The CFPB announced long-awaited rules on Thursday for qualified mortgages, drawing general praise from consumer advocates and lenders, though some industry participants expressed concern regarding the regulatory impact of the rules.
“With today’s qualified mortgage rule, the CFPB has ensured that most consumers will continue to have access to safe credit,” Frank Keating, the president and CEO of the American Bankers Association, said. “While the rule codifies many conservative lending standards currently in place, it is complex and technical, presenting an additional regulatory burden.”
The rules, which are set to take effect in 2014, protect borrowers from risky loan products, including “interest-only” and “no documentation” loans, that contributed to a surge in delinquencies and foreclosures after the 2008 financial crisis and housing collapse. Under the ability-to-repay rule, lenders will be required to verify and review potential borrowers’ financial records to determine whether the individual will be able to repay their financial obligations, AOL Real Estate reports.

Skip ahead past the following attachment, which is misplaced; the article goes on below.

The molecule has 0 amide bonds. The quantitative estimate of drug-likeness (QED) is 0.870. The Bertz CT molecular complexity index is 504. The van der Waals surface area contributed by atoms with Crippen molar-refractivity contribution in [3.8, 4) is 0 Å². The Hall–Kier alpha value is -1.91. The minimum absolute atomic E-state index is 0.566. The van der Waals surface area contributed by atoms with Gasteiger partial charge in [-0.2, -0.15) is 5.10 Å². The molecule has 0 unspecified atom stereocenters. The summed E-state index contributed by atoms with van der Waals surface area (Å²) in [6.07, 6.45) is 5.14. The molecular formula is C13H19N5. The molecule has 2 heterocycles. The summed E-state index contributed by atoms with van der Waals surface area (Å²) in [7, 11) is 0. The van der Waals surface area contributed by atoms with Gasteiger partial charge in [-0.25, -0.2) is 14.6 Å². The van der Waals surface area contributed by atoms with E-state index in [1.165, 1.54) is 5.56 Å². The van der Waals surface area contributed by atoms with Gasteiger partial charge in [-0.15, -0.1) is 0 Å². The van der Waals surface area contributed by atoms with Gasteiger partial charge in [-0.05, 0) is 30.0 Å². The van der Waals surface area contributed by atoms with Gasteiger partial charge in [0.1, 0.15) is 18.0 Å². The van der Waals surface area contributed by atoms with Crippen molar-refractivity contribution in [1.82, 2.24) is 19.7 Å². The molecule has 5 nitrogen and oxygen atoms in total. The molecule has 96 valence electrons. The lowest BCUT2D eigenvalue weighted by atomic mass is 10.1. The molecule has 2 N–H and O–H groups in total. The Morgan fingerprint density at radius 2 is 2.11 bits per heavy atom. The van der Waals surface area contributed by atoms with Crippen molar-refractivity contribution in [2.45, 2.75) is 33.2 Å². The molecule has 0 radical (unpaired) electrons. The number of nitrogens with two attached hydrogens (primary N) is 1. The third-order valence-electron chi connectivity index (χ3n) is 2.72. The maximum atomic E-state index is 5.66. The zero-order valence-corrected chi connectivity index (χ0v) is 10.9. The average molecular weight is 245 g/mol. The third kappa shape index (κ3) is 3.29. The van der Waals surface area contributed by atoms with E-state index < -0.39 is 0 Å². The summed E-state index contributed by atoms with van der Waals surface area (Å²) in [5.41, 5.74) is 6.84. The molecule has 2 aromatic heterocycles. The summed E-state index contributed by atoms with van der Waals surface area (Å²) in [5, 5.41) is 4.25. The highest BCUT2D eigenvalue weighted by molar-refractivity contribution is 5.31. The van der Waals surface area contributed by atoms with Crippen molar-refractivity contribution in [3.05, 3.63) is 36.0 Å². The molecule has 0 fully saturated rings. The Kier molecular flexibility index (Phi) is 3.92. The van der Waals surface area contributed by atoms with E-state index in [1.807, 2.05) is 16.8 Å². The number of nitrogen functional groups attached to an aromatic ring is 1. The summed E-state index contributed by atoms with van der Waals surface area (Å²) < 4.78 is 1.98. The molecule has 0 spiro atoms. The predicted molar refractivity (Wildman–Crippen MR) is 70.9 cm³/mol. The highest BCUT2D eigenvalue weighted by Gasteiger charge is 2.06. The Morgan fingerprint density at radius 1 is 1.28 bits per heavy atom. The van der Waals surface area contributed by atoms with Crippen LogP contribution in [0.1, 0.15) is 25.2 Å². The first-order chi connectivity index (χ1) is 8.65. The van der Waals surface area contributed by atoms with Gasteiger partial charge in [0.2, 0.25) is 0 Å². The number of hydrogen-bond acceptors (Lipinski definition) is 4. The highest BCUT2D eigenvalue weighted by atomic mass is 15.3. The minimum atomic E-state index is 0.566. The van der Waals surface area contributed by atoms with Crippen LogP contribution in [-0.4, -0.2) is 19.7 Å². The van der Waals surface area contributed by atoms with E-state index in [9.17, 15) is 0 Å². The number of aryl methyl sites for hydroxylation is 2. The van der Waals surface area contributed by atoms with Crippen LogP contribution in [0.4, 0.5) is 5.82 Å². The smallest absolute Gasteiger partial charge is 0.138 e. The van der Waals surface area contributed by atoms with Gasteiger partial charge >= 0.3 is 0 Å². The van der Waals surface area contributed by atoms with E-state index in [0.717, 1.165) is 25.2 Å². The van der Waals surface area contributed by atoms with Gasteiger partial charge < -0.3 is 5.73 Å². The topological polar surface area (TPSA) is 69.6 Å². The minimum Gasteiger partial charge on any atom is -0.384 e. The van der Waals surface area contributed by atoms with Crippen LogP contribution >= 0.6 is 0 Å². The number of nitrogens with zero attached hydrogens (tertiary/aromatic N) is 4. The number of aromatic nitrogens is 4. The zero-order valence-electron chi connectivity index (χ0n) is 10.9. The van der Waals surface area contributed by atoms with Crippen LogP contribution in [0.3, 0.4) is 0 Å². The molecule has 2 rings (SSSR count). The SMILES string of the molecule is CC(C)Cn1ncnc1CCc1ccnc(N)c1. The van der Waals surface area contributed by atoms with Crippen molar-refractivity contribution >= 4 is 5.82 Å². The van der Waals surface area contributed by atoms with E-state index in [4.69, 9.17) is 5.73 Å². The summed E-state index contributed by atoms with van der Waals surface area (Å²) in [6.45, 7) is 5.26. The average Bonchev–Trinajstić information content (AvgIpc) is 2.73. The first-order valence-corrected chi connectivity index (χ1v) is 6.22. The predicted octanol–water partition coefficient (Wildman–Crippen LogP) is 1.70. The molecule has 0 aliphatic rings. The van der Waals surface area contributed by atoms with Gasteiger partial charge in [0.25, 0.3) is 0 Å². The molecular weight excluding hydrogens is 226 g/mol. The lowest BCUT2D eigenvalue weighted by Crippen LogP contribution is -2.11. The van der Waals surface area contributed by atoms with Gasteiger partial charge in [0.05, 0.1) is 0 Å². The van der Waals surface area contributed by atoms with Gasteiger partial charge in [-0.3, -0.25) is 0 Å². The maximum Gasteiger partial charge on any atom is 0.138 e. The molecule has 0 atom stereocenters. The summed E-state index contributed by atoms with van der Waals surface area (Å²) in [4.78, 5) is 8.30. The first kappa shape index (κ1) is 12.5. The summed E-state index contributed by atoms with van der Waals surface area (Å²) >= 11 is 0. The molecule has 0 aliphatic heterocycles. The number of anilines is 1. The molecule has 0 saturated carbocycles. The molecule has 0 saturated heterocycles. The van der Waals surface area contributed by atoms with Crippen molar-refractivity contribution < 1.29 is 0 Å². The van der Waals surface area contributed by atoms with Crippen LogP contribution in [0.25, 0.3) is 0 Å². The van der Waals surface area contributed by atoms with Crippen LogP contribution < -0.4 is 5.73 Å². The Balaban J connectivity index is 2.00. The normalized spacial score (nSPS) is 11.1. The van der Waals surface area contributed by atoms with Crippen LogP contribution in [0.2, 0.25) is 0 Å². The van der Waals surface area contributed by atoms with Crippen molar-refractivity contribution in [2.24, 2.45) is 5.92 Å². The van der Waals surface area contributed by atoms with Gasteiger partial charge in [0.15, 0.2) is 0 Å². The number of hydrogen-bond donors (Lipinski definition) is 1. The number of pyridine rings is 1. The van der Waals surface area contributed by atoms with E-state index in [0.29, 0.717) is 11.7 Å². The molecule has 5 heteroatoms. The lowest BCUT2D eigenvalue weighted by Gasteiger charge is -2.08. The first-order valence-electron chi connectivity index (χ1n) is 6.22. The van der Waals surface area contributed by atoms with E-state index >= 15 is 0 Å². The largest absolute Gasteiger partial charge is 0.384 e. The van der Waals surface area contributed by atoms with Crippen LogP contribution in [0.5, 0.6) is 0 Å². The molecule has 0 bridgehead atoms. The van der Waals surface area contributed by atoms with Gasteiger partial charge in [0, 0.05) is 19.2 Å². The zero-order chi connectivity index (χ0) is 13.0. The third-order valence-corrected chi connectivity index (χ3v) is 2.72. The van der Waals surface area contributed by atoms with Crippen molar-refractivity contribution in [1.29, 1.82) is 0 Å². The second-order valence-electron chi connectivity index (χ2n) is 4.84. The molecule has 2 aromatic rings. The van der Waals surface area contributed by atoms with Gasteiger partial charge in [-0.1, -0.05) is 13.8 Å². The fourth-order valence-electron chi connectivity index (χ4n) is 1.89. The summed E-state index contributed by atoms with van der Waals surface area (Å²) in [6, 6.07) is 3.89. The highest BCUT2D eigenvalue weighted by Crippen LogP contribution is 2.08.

The CFPB rule also provides a legal safe harbor that could limit civil suits against prime qualified mortgage lenders.
“Credit unions have been and continue to be responsible lenders who work to meet their members’ needs with safe and sound products,” Fred Becker, the president and CEO of the National Association of Federal Credit Unions, said, according to Credit Union Times. “The safe harbor is preferable for all parties involved in a mortgage loan transaction as it provides clarity and certainty and consequently discourages frivolous lawsuits, claims or defenses.”